Weaving with this. yarn has been a very sticky business. The warp threads have been tremendously clingy and in the beginning I was wondering if I would ever see this weave finished. But the beauty of weaving with your handspun yarns is that it simply has to work out. I need to find ways to make it work. I have invested too much love in this project for it to go down the drain.
To come around the clinging warp threads I tried different sizing methods. My friend Cecilia made herself my guinea pig and tried brushing the warp with gelatine, which worked to some extent for her test warp. I brushed mine with flax seed infusion and later hair spray to make the warp threads stiffer and more protected against the frequent abrasion of a warp-faced weave.
I think the sizing helped to some extent, but the warp was still very sticky. After a while I decided to develop a more mechanical solution – instead of opening up the shed as one movement I declung the warp section by section for each new shed. This way it took me about five minutes to weave two rows and it wasn’t that mindful process that continuous weaving is. But it worked. And once I had accepted the fact that this was the way I was going to weave this project I did find some sort of mindfulness in that too.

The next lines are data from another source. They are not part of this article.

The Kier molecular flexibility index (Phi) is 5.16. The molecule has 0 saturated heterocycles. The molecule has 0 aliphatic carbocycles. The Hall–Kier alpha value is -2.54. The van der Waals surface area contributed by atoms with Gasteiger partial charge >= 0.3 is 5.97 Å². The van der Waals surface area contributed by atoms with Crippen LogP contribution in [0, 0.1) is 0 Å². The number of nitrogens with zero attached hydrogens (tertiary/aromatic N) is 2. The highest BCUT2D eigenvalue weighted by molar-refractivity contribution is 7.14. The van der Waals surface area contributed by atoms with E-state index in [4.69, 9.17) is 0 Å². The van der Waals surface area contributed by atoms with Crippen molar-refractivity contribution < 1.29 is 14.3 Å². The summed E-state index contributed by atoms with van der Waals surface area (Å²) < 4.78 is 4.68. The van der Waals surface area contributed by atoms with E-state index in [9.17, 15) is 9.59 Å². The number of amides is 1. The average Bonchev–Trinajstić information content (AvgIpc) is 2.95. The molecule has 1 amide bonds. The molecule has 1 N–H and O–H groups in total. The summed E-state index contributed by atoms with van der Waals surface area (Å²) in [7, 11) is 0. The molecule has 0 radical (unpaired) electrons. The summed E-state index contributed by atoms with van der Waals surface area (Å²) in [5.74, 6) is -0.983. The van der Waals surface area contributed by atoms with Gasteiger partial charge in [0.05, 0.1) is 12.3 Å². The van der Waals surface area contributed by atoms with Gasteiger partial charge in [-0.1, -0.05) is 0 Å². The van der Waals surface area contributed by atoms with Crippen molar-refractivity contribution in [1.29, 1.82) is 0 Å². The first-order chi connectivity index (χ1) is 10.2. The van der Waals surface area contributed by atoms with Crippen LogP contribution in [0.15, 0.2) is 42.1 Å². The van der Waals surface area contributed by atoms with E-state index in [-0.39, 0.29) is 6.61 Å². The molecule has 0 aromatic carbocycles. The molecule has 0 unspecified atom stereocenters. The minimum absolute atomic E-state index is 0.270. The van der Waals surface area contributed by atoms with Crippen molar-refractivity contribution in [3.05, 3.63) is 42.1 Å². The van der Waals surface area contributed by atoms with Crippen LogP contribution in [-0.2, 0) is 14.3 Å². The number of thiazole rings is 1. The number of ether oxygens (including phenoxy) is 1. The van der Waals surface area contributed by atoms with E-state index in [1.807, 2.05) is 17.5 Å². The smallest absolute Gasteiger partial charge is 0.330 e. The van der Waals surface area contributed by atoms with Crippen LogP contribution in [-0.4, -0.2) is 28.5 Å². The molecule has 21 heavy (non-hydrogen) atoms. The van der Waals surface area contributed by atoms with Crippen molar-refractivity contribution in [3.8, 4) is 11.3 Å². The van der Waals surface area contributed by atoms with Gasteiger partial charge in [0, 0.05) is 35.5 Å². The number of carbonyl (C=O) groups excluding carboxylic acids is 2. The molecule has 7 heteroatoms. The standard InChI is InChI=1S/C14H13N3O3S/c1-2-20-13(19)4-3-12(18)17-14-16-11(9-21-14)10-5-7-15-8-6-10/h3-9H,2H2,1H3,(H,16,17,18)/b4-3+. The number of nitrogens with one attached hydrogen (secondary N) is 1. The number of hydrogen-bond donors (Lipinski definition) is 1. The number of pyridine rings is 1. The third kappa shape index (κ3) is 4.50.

In the lime-tree alley
When I worked with the weaving bag and Dan’s camera strap I set up my loom under a spare lime-tree in the lime-tree alley that leads to our house. It is perfectly backstrap loom sized and has a nice view of the park. It has been lovely to weave in this spot and see the spring unfold into summer. My weaves have grown with the grass and the leaves. These past few weeks with this weave the grass has been waist-high and the branches heavy with fully developed leaves.